Now that OSI has given Microsoft the thumbs up for two of its licenses, I've got to wonder at what point should Entiva start tracking them as a player in the open source arena. Although with the lines blurring between proprietary and open source such that the standing definition of 'hybrid' isn't as relevant as it used to be, it's more important to determine how a sharp separation between open source and non-open source will exist. Now that Microsoft has made the plunge, there is sufficient motivation to assert that open source is evolving into a competitive feature as well as a differentiator. At some point in the near future perhaps open source will be on the boards agenda out of necessity not merely as a result of suggestion from the forward-thinking crowd.
Does SAP give a closer peek at their open source strategy after fellow giants Sun, Oracle, IBM and Microsoft have tipped their cards in this area? Or does it have too much (see: billions) invested in marriage to proprietary platforms? Microsoft certainly hasn't jumped into the open source innovator crowd just yet, but I've got to think that the company has a definite plan for putting the Microsoft Public License (Ms-PL) and the Microsoft Reciprocal License (Ms-RL) to work. From a strategic perspective it's definitely going to be business as usual for Microsoft. Therefore, the magnitude of this move can't be measured in terms of changes to product lines, sales channels, positioning on the Microsoft side etc. Rather it should be evaluated within the context of industry-wide absorption of the open source model.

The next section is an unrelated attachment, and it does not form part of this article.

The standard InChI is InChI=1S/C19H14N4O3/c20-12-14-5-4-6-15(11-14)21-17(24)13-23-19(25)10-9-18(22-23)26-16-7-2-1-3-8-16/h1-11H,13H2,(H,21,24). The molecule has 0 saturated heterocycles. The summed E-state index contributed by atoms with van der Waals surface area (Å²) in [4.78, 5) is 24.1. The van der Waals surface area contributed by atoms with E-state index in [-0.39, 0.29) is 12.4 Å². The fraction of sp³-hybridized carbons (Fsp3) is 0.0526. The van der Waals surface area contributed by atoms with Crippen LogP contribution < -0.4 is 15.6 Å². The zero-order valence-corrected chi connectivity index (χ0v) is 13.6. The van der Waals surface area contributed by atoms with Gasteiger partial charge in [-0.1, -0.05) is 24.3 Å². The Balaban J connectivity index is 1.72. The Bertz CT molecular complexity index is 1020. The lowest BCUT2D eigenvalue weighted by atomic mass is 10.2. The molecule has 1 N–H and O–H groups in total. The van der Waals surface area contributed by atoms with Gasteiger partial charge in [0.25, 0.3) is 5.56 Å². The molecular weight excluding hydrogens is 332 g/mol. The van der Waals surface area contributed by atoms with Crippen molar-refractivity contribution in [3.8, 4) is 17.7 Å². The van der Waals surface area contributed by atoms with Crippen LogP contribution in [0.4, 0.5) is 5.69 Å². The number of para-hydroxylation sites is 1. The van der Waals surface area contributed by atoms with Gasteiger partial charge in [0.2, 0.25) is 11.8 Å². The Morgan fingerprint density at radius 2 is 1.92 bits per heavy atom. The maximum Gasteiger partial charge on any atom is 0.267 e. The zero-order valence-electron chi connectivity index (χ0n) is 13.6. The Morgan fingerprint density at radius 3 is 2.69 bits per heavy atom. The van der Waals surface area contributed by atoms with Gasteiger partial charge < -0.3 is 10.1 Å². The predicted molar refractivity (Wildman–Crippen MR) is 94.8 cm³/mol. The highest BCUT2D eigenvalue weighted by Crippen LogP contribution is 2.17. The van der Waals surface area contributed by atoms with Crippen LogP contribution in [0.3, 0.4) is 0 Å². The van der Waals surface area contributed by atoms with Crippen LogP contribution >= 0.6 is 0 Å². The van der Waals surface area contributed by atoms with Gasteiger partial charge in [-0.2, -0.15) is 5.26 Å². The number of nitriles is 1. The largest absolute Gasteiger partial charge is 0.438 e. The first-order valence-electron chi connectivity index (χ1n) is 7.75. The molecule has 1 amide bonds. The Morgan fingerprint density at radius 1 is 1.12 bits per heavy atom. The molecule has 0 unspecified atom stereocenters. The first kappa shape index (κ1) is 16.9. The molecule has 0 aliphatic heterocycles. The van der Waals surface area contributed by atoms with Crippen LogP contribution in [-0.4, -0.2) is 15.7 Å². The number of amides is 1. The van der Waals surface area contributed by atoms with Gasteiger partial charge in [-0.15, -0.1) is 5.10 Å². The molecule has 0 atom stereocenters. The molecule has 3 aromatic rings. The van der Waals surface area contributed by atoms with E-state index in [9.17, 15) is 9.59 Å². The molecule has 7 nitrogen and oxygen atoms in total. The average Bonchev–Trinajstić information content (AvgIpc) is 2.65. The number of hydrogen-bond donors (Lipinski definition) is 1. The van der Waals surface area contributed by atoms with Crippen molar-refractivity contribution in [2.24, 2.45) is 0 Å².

It's a very real possibility that an inflection point has been reached where software vendors actively leverage open source as a business accelerator in parallel to selling proprietary software. A thought that might drive certain free/open source software purists batty, but is more about evolution than it is ideological stances. Either way, this coalescence will take time (see: years) and will inevitably prove fraught with contradictory stances where entrenched policy and strategy will result in oppositional stances to some of the fundamental principles of openness. For some this might invalidate the trend or even point to a form of cognitive dissonance, but in my perspective it is but a single state in a long-term process whose end state has yet to become entirely clear.
One thing is clear, the paradigm shift that until recently has been more told to than witnessed by the mainstream is beginning to demonstrate some very visible signs of existence. So it shouldn't be much surprise that most questions about substantial open source disruption have to do with how instead of if. Where only the additional passing of time will illustrate both the answers as well as the next set of questions.